More generally, it is regrettable that the Task Force did not recommend initiating studies that would have made it possible to establish whether the non-pharmaceutical measures (facemasks, social distancing, quarantine, restriction of the number of encounters, closure of infrastructures) that it recommended presented a good benefit/risk ratio.

However, in April 2020, the Task Force confirmed that the knowledge on which it based its recommendations was insufficient. And on its site, it underlines that part of its mission is: “Identifying fields and opportunities for research where the Swiss scientific community can make an important contribution to understanding and combating COVID-19.” The urgency of such work on non-pharmaceutical interventions was highlighted in September 2020 by the Deutsches Netzwerk Evidenzbasierte Medizin in Germany. And in November 2020, an analysis published in the medical journal BMJ recalled the need to address the potential harms of such measures.

Within ten months, members of the Task Force would have had time, for example, to design and launch cluster studies in Switzerland on the benefits of wearing masks, non-access to certain structures, closures and lockdowns. Admittedly, these experts do not receive any additional remuneration and their time is valuable, as the ETH Board spokesman mentioned above has explained. But then, why not allocate it to research that would identify measures that could make a difference without harming the population, instead of using this precious time to address the media and ignite new controversies by torpedoing the principles of subsidiarity and the functioning of institutions?

However, it should be pointed out that the Task Force has made a significant research effort on the consequences of measures that it has recommended and have been implemented in the country: a survey that recently highlighted the worrying state of mental health of a growing part of the population. But here too, the conclusion of the expert group published on January 20, 2021 leaves one wondering. Instead of being self-critical (if the mental health of the population is deteriorating, it may also be due to the measures taken by the authorities on the advice of this expert group), the Task Force recommends first of all to “reduce case numbers”. In other words, the number of positive tests. This amounts, in its logic, to recommending even tougher restrictions.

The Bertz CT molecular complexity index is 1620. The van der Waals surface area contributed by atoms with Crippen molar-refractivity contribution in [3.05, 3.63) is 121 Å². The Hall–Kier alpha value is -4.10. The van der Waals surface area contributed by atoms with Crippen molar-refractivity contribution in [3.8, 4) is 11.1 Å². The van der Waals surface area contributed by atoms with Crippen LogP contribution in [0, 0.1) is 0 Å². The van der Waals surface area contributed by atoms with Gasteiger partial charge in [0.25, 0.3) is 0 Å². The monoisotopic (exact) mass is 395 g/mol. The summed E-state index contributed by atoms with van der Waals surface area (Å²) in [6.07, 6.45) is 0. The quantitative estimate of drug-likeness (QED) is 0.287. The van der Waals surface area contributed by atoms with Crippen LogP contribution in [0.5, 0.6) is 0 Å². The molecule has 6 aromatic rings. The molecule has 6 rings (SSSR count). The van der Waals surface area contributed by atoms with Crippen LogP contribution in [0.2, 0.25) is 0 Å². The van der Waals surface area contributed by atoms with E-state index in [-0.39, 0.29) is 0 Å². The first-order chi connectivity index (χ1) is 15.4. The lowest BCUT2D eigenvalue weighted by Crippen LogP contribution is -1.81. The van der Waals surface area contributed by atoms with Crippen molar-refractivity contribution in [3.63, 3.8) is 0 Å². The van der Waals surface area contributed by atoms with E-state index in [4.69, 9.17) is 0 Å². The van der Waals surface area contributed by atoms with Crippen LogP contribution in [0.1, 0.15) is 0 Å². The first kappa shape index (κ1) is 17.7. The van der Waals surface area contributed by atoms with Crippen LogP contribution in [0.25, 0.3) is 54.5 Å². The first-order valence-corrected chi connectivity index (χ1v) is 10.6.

Nor can Switzerland expect answers to all these questions to come from the National Research Programme COVID-19 (NRP 78 “Covid-19”) of the SNSF, which was launched on the initiative of the same actors who advocated the establishment of the Task Force and whose Steering Committee has been chaired since November 2020 by Marcel Salathé. None of the projects selected, in fact, aims at assessing the benefit/risk ratio of non-pharmaceutical interventions imposed for months on millions of people in Switzerland.

Only two projects address these points indirectly, but their premise is that these measures (restrictions, above all) are appropriate and effective, and that the challenge is to develop instruments to convince people to comply with them. Here again, the research priorities of those who present themselves as “the Swiss scientific community” appear oddly oriented.

Do we want to go on like this?

This overview suggests that the Task Force is hardly acting as a scientific advisory committee, conscious of the limits of its mandate, concerned about the complexity of public health issues (where even the best-intentioned measures can prove deleterious), and eager to demonstrate the greatest possible methodological rigor, by being transparent about both the sources it is using and the unknowns that still accompany the current knowledge.

It is also somewhat disturbing that these alleged experts in public health policy seem to give little weight to avoiding inflammatory statements, which end up confusing and frightening the public. For more than a year now, the population has been in a permanent state of anxiety and must face every day both alarmist media coverage and the undeniable weight of far-reaching restrictions, which have a considerable impact on private and professional life.

The profile of the Task Force, with its public interventions, is increasingly resembling that of a pressure group, whose aim seems to be to promote a given strategy, even if it means imposing it through a selective reading of “science”, and which seems to have no intention either of acknowledging its past errors of appreciation or of learning from them.

The Task Force has had more than ten months to show what it is capable of. The time seems to have come for the legislative power – whose silence has been deafening since the beginning of this crisis – and the people to ask themselves whether they wish to see this group of experts continue to exist and work as it has done so far.

February 19, 2021 – Notice: we have added a screenshot of the e-mail showing the first contact proposing the foundation of the Task Force and added the names of the e-mail’s co-signatories.